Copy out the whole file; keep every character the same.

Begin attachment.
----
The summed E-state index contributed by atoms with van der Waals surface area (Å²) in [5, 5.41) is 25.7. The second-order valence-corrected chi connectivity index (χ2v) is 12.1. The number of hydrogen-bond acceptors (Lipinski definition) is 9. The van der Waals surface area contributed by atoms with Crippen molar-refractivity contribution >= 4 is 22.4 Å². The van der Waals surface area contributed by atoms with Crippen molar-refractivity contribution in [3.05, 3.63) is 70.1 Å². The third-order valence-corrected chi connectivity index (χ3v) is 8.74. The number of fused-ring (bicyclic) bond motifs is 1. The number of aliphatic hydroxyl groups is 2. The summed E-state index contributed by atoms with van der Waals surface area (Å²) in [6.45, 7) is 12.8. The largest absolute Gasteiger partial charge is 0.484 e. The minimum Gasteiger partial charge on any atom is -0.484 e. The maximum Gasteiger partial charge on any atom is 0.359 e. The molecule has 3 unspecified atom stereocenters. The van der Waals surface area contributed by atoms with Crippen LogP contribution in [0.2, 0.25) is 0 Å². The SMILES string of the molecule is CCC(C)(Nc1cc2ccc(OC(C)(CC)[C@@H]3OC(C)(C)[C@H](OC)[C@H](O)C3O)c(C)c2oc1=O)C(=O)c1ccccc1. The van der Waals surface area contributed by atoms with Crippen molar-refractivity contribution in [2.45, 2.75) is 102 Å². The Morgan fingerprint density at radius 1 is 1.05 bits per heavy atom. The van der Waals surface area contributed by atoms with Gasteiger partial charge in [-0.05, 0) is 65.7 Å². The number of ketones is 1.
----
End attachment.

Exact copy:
The summed E-state index contributed by atoms with van der Waals surface area (Å²) in [5, 5.41) is 25.7. The second-order valence-corrected chi connectivity index (χ2v) is 12.1. The number of hydrogen-bond acceptors (Lipinski definition) is 9. The van der Waals surface area contributed by atoms with Crippen molar-refractivity contribution >= 4 is 22.4 Å². The van der Waals surface area contributed by atoms with Crippen molar-refractivity contribution in [3.05, 3.63) is 70.1 Å². The third-order valence-corrected chi connectivity index (χ3v) is 8.74. The number of fused-ring (bicyclic) bond motifs is 1. The number of aliphatic hydroxyl groups is 2. The summed E-state index contributed by atoms with van der Waals surface area (Å²) in [6.45, 7) is 12.8. The largest absolute Gasteiger partial charge is 0.484 e. The minimum Gasteiger partial charge on any atom is -0.484 e. The maximum Gasteiger partial charge on any atom is 0.359 e. The molecule has 3 unspecified atom stereocenters. The van der Waals surface area contributed by atoms with Crippen LogP contribution in [0.2, 0.25) is 0 Å². The SMILES string of the molecule is CCC(C)(Nc1cc2ccc(OC(C)(CC)[C@@H]3OC(C)(C)[C@H](OC)[C@H](O)C3O)c(C)c2oc1=O)C(=O)c1ccccc1. The van der Waals surface area contributed by atoms with Crippen molar-refractivity contribution in [2.45, 2.75) is 102 Å². The Morgan fingerprint density at radius 1 is 1.05 bits per heavy atom. The van der Waals surface area contributed by atoms with Gasteiger partial charge in [-0.05, 0) is 65.7 Å². The number of ketones is 1.